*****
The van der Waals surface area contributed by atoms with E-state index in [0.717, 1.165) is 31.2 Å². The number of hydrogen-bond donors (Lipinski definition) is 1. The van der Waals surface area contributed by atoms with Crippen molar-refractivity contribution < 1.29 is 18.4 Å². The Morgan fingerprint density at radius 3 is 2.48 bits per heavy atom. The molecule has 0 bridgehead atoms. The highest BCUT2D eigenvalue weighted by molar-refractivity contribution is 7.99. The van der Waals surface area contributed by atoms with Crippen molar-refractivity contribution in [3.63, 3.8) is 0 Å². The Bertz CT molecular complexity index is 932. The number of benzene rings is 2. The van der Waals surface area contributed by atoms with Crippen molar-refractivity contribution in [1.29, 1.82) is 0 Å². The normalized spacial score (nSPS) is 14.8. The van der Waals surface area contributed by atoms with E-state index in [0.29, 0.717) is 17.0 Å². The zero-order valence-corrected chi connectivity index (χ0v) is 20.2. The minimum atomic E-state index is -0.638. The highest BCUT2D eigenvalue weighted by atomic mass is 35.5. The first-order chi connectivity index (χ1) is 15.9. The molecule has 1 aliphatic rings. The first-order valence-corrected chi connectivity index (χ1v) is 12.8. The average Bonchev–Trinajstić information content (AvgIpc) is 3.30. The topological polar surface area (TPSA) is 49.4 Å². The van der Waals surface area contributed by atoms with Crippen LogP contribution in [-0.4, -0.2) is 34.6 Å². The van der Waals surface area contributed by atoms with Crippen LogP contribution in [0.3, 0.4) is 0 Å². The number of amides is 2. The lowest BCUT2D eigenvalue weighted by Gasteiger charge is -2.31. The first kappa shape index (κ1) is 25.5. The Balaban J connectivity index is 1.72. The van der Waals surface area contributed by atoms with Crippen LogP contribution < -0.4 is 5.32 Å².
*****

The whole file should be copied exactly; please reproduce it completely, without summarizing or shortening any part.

The van der Waals surface area contributed by atoms with E-state index in [0.717, 1.165) is 31.2 Å². The number of hydrogen-bond donors (Lipinski definition) is 1. The van der Waals surface area contributed by atoms with Crippen molar-refractivity contribution < 1.29 is 18.4 Å². The Morgan fingerprint density at radius 3 is 2.48 bits per heavy atom. The molecule has 0 bridgehead atoms. The highest BCUT2D eigenvalue weighted by molar-refractivity contribution is 7.99. The van der Waals surface area contributed by atoms with Crippen molar-refractivity contribution in [3.63, 3.8) is 0 Å². The Bertz CT molecular complexity index is 932. The number of benzene rings is 2. The van der Waals surface area contributed by atoms with Crippen molar-refractivity contribution in [1.29, 1.82) is 0 Å². The normalized spacial score (nSPS) is 14.8. The van der Waals surface area contributed by atoms with E-state index in [0.29, 0.717) is 17.0 Å². The zero-order valence-corrected chi connectivity index (χ0v) is 20.2. The minimum atomic E-state index is -0.638. The highest BCUT2D eigenvalue weighted by atomic mass is 35.5. The first-order chi connectivity index (χ1) is 15.9. The molecule has 1 aliphatic rings. The first-order valence-corrected chi connectivity index (χ1v) is 12.8. The average Bonchev–Trinajstić information content (AvgIpc) is 3.30. The topological polar surface area (TPSA) is 49.4 Å². The van der Waals surface area contributed by atoms with Crippen LogP contribution in [-0.4, -0.2) is 34.6 Å². The van der Waals surface area contributed by atoms with Crippen LogP contribution in [0.3, 0.4) is 0 Å². The number of amides is 2. The lowest BCUT2D eigenvalue weighted by Gasteiger charge is -2.31. The first kappa shape index (κ1) is 25.5. The Balaban J connectivity index is 1.72. The van der Waals surface area contributed by atoms with Crippen LogP contribution < -0.4 is 5.32 Å².